Friday, February 13, 2009

Of Dreams and Realities – Dr. Frank L. Johnson

©2008 BookSurge (a division of

The bio sheet that came with this little book of poems claims that Frank L. Johnson’s work is thought of highly in the poetry community. The selections collected here are not prime examples. The overwhelming majority of the poems—trying to focus on everyday things and events to make them thoughtful—distract the reader.

Johnson’s style, time and again, is to write in quatrains. The four-line verses are filled with near- to no-rhyme lines that are fighting for a rhyme scheme. One selection, “On Being Sensible,” is arranged in couplets, but when read, would find a better fit arranged as quatrains. Oddly, an imitative take on one of my all-time favorite poems finds its way into the book twice. The title of the poem is “Let Your Dreams Mature” and it wavers from the quatrain versing by holding its own as a single, five-line stanza. The message seems to be the same as Langston Hughes espouses in “Dream Deferred” but Johnson’s poem leaves the reader wondering whether he really gets it.

Some of the selections start well, but lose steam in the reading. For instance, “Dreaming Out Loud” gives a comical view of one brother teasing another who began talking in his dreams. This selection starts with a bang and ends with a whimper. “Henry’s Drinking” is a nice little two stanza poem which would find its ranks among the great if the second stanza were omitted.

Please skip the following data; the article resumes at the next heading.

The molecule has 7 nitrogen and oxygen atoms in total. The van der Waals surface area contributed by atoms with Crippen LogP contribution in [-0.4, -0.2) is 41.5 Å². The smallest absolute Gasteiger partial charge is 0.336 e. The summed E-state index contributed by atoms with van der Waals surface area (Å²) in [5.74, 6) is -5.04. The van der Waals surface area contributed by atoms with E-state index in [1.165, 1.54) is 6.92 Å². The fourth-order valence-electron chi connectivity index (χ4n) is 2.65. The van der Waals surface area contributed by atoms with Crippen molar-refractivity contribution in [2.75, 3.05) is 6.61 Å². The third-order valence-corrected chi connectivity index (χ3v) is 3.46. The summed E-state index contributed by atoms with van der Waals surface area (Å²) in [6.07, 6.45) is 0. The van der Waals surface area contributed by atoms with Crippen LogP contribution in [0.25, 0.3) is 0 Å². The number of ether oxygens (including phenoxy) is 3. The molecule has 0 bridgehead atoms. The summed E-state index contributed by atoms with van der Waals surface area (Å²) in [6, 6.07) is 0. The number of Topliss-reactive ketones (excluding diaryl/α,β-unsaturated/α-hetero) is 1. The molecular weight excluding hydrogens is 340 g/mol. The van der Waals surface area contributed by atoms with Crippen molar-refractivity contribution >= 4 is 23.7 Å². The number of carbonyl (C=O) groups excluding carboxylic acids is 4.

Having said that, there are some redeeming selections in the book: of specific interest would be the poem “Show Me the Way” found on page 29, and the closing selection entitled “You Said You Couldn’t Do It. But You Did.”

In his favor, Johnson has kept the book short (only about 39 selections, rarely over a page in length), and the design of the book shows his intention. The selections themselves look more like a journal than a collection of poems, and might work better as prose to get the writer’s thought across.

I can only award the collection one and one-half reading glasses, and wish Dr. Johnson more success in later projects.

Benjamin Potter, February 13, 2009

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